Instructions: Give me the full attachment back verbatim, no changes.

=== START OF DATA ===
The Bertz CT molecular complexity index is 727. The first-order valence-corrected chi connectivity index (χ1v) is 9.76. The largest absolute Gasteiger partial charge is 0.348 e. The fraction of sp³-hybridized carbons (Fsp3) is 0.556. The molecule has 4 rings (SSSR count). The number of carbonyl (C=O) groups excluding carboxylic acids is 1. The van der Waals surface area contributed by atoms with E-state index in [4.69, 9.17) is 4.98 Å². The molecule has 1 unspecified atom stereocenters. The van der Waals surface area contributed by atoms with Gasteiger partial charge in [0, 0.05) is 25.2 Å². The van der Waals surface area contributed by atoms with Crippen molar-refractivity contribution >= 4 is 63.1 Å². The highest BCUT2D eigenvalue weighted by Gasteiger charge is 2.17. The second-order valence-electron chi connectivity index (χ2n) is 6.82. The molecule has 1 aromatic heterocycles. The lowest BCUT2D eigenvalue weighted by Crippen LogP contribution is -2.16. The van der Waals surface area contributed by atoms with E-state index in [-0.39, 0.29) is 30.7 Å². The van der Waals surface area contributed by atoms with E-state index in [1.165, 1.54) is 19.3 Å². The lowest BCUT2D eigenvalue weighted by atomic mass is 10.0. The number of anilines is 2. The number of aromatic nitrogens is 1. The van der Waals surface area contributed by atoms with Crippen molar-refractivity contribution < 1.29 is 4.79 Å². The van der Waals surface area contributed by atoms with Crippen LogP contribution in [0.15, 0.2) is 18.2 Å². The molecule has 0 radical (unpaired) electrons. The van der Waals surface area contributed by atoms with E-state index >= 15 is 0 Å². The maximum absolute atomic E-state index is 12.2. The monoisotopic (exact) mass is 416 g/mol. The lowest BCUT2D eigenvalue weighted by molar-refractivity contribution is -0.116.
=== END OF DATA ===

The Bertz CT molecular complexity index is 727. The first-order valence-corrected chi connectivity index (χ1v) is 9.76. The largest absolute Gasteiger partial charge is 0.348 e. The fraction of sp³-hybridized carbons (Fsp3) is 0.556. The molecule has 4 rings (SSSR count). The number of carbonyl (C=O) groups excluding carboxylic acids is 1. The van der Waals surface area contributed by atoms with E-state index in [4.69, 9.17) is 4.98 Å². The molecule has 1 unspecified atom stereocenters. The van der Waals surface area contributed by atoms with Gasteiger partial charge in [0, 0.05) is 25.2 Å². The van der Waals surface area contributed by atoms with Crippen molar-refractivity contribution >= 4 is 63.1 Å². The highest BCUT2D eigenvalue weighted by Gasteiger charge is 2.17. The second-order valence-electron chi connectivity index (χ2n) is 6.82. The molecule has 1 aromatic heterocycles. The lowest BCUT2D eigenvalue weighted by Crippen LogP contribution is -2.16. The van der Waals surface area contributed by atoms with E-state index in [-0.39, 0.29) is 30.7 Å². The van der Waals surface area contributed by atoms with E-state index in [1.165, 1.54) is 19.3 Å². The lowest BCUT2D eigenvalue weighted by atomic mass is 10.0. The number of anilines is 2. The number of aromatic nitrogens is 1. The van der Waals surface area contributed by atoms with Crippen molar-refractivity contribution < 1.29 is 4.79 Å². The van der Waals surface area contributed by atoms with Crippen LogP contribution in [0.15, 0.2) is 18.2 Å². The molecule has 0 radical (unpaired) electrons. The van der Waals surface area contributed by atoms with E-state index >= 15 is 0 Å². The maximum absolute atomic E-state index is 12.2. The monoisotopic (exact) mass is 416 g/mol. The lowest BCUT2D eigenvalue weighted by molar-refractivity contribution is -0.116.